I consider the fact that my children don’t have access to a car to be a real perk of living in New York City.
I mean, sure, the museums and all this culture that everyone keeps harping about is nice too, but woohoo, suckers, if you think your parents can afford to pay $600 a month garage bill for your car, I want to know where you keep the stash of that stuff that you’re smoking.
The real bonus, of course, is that I don’t have to worry about my soon-to-be-of-driving-age kids driving drunk. But the good news is that I still get to worry about teenage drinking.
Because of what happened to me when I was sixteen. (YES, THAT WAS IN THE LAST CENTURY. WHY DO YOU HAVE TO RUIN EVERYTHING WITH YOUR SNIDE COMMENTS?)
When I was fifteen years old, I attended a Sweet Sixteen birthday celebration in a Russian Restaurant in Brooklyn. The teenage guests were seated across from each other at a long banquet table, a bottle of vodka between every two people. It looked festive. And adult. I did shots all night long.
My papa picked me up hours later, I was beaming. “I won the drinking game!” I boasted and told him about the multiple shots that I’d washed down with wine, for flavor. Papa didn’t seem all that proud. He and Mama wanted to call the police or at the very least break the host’s legs, both of which I’d pleaded with him not to do.
I sweated alcohol for days after that. And I still don’t drink vodka.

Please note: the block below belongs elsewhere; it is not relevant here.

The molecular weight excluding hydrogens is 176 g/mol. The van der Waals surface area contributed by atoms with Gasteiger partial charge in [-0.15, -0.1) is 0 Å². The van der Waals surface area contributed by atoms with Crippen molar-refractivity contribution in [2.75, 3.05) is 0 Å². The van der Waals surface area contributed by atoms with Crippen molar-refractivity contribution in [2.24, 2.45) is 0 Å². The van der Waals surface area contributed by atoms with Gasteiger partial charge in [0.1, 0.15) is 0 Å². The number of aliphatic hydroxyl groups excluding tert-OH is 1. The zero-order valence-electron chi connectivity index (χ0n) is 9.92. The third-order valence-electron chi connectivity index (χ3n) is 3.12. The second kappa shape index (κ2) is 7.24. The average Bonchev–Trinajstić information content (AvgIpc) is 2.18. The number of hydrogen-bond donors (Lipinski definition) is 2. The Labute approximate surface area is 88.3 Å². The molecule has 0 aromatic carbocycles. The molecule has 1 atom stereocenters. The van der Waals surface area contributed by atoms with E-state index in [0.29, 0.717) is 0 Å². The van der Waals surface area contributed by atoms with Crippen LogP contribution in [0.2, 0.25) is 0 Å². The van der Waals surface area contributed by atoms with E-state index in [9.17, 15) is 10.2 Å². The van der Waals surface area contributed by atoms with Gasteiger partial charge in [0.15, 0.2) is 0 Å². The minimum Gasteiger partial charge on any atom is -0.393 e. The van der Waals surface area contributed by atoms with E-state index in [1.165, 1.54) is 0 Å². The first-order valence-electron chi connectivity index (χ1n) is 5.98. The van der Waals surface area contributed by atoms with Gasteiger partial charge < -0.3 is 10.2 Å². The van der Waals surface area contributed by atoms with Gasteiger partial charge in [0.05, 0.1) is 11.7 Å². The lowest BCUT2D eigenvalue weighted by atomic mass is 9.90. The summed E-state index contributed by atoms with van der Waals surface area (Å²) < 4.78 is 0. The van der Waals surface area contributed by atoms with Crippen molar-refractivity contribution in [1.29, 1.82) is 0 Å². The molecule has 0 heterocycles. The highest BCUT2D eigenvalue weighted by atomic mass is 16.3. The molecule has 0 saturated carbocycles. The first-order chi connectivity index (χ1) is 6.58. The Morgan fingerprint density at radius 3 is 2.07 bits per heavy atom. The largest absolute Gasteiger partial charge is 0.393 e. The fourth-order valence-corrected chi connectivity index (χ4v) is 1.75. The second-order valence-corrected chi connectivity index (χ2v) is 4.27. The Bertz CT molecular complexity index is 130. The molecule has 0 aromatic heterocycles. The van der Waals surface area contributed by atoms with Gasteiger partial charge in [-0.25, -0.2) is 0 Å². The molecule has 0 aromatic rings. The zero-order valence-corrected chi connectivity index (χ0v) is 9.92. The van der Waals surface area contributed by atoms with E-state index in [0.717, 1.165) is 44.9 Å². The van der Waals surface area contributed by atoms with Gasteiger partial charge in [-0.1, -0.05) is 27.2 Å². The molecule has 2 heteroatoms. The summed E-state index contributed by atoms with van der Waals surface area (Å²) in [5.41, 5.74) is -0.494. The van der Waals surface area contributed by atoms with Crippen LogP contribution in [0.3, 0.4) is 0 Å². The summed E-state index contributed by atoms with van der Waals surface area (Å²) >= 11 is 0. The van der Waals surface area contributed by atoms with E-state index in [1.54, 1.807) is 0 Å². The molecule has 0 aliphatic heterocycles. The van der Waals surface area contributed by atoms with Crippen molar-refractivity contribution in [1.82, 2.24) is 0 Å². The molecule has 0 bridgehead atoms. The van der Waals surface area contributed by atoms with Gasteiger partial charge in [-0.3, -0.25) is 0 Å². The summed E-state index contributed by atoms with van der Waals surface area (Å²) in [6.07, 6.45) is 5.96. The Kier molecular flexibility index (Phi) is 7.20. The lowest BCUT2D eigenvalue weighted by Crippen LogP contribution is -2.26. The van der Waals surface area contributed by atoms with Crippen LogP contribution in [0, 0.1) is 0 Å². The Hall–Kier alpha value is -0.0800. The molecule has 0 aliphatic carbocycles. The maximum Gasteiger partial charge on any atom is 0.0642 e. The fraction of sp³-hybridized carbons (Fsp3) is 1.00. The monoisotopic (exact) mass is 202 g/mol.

But I worry about my kids drinking.
My personal philosophy is that children should not drink alcohol. At all.
I know that it’s unpopular. Some people let their toddlers dunk a pinky in their wine glass and taste it. Others have a glass of wine or champagne on a special occasion, I know of one family that feels comfortable having their teens drink at home.
Last month I attended an adult party with my children and the host offered my 17 year old stepson a beer. “Is that okay?” the host asked me. “No,” I said. “Oh,” he seemed genuinely shocked. “I just wasn’t sure what your family rules are.” “They’re pretty much in line with the state law,” I told him.
But let me tell you, I felt uncomfortable. And pressured. I felt like I had a huge “buzzkill” sign on my back and I didn’t like it. I can’t imagine what it’s like for teenagers to turn down a drink that’s offered by their peer group.
I hope that my children follow my wisdom on abstaining from alcohol. But I heard rumors that children don’t always listen to their parents.
So, would I test my kids? In a heartbeat. SoberLink photographs your child breathing into the alcohol monitoring device and sends it to your phone, together with the blood alcohol reading.
I know that some people would consider it intrusive. As a parent, I’ll take intrusive. And I’ll do anything that I can to help my kids say “no”.
What do you think? How will you discuss alcohol use with your kids?
This is a sponsored post. But the views are entirely my own.
One year ago ...
- Reality Bites - 2010